When there is no express arbitration agreement between the parties as regards to reference of disputes for arbitration, the court does not have the power to refer the parties to arbitration unless and until a written consent is provided by the parties by way of joint application or a joint memo or a joint affidavit. So, a written joint memo is necessary for the reference of dispute to arbitration.
Section 5 of the of the Arbitration and Conciliation Act,1996 provides for the extent of judicial intervention which says that “notwithstanding anything contained in any other law for the time being in force, in matters governed by this Part, no judicial authority shall intervene except where so provided in this Part”.The word “Part” referred to in this Section is Part I of the Act,1996 which shall apply where the place of arbitration is in India and shall not affect any other law for the time being in force by virtue of which certain disputes may not be submitted to arbitration.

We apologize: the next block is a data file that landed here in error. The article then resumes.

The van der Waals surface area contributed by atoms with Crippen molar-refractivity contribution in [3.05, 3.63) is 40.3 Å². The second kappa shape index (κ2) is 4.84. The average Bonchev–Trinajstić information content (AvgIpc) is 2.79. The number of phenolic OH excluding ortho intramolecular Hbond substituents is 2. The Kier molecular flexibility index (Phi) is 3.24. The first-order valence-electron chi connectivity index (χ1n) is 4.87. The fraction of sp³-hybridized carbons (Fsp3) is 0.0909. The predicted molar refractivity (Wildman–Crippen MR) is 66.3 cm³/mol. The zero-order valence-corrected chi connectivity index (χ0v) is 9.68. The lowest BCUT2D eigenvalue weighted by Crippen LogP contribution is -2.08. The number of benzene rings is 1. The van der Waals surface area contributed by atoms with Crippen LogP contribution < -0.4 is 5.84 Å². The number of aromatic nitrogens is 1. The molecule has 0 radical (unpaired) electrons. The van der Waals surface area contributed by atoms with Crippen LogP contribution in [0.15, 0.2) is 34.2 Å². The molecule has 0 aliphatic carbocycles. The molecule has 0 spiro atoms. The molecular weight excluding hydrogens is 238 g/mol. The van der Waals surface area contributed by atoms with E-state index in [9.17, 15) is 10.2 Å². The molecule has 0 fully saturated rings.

Interim Measures by the Court
Section 9 of Arbitration and Conciliation Act,1996 states that a party may before or during the arbitral proceedings or at any time after making of the arbitral award but before it is enforced in accordance with Section 36, may apply to the court for interim measure of protection. Prayers for interim measures of protection may include:
- The preservation, interim custody or sale of any goods, which are the subject matter of the arbitration agreement.
- Securing the amount in dispute in the arbitration.
- The detention, preservation or inspection of any property or thing which is the subject matter of the dispute in arbitration, or as to which any question may arise therein and authorising for any of the aforesaid purposes any person to enter upon any land or building in the possession of any party, or authorising any samples to be taken or any observation to be made or experiment to be tried, which may be necessary or expedient for the purpose of obtaining full information or evidence.
- Interim injunction or the appointment of a receiver.
- Such other interim measures of protection may appear to the Court to be just and convenient. And the court shall have the same power for making orders as it has for the purpose of and in relation to, any proceedings before it.
Appointment of Arbitrator